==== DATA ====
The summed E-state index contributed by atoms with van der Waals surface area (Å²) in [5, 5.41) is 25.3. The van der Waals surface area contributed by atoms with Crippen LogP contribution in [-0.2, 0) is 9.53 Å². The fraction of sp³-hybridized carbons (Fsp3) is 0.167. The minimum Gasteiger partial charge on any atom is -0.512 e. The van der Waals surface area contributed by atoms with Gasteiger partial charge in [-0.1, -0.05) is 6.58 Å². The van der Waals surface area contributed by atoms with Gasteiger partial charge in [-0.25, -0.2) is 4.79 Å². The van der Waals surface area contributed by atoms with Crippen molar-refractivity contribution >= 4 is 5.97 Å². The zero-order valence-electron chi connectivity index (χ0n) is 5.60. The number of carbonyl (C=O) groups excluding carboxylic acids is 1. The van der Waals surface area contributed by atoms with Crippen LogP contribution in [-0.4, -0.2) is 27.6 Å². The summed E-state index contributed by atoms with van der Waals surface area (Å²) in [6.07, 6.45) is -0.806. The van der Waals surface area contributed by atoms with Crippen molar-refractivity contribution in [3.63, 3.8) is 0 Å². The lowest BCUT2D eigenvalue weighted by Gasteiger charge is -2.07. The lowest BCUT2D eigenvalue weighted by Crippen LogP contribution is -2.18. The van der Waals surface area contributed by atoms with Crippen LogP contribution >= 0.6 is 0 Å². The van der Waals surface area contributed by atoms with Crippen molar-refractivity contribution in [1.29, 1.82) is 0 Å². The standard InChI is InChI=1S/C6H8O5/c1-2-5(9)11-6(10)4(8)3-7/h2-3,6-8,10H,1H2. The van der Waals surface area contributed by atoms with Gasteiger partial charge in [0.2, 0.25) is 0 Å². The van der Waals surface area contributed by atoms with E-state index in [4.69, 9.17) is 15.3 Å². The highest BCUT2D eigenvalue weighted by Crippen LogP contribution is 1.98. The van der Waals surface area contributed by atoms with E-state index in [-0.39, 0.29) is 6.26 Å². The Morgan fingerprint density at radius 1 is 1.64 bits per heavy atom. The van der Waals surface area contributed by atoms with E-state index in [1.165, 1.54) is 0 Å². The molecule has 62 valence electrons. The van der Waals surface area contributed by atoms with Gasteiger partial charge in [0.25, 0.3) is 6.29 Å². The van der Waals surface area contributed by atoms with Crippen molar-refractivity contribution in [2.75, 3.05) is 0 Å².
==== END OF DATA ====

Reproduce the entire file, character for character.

The summed E-state index contributed by atoms with van der Waals surface area (Å²) in [5, 5.41) is 25.3. The van der Waals surface area contributed by atoms with Crippen LogP contribution in [-0.2, 0) is 9.53 Å². The fraction of sp³-hybridized carbons (Fsp3) is 0.167. The minimum Gasteiger partial charge on any atom is -0.512 e. The van der Waals surface area contributed by atoms with Gasteiger partial charge in [-0.1, -0.05) is 6.58 Å². The van der Waals surface area contributed by atoms with Gasteiger partial charge in [-0.25, -0.2) is 4.79 Å². The van der Waals surface area contributed by atoms with Crippen molar-refractivity contribution >= 4 is 5.97 Å². The zero-order valence-electron chi connectivity index (χ0n) is 5.60. The number of carbonyl (C=O) groups excluding carboxylic acids is 1. The van der Waals surface area contributed by atoms with Crippen LogP contribution in [-0.4, -0.2) is 27.6 Å². The summed E-state index contributed by atoms with van der Waals surface area (Å²) in [6.07, 6.45) is -0.806. The van der Waals surface area contributed by atoms with Crippen molar-refractivity contribution in [3.63, 3.8) is 0 Å². The lowest BCUT2D eigenvalue weighted by Gasteiger charge is -2.07. The lowest BCUT2D eigenvalue weighted by Crippen LogP contribution is -2.18. The van der Waals surface area contributed by atoms with Crippen LogP contribution >= 0.6 is 0 Å². The van der Waals surface area contributed by atoms with Crippen molar-refractivity contribution in [1.29, 1.82) is 0 Å². The standard InChI is InChI=1S/C6H8O5/c1-2-5(9)11-6(10)4(8)3-7/h2-3,6-8,10H,1H2. The van der Waals surface area contributed by atoms with Gasteiger partial charge in [0.2, 0.25) is 0 Å². The van der Waals surface area contributed by atoms with E-state index in [4.69, 9.17) is 15.3 Å². The highest BCUT2D eigenvalue weighted by Crippen LogP contribution is 1.98. The van der Waals surface area contributed by atoms with E-state index in [-0.39, 0.29) is 6.26 Å². The Morgan fingerprint density at radius 1 is 1.64 bits per heavy atom. The van der Waals surface area contributed by atoms with E-state index in [1.165, 1.54) is 0 Å². The molecule has 62 valence electrons. The van der Waals surface area contributed by atoms with Gasteiger partial charge in [0.25, 0.3) is 6.29 Å². The van der Waals surface area contributed by atoms with Crippen molar-refractivity contribution in [2.75, 3.05) is 0 Å².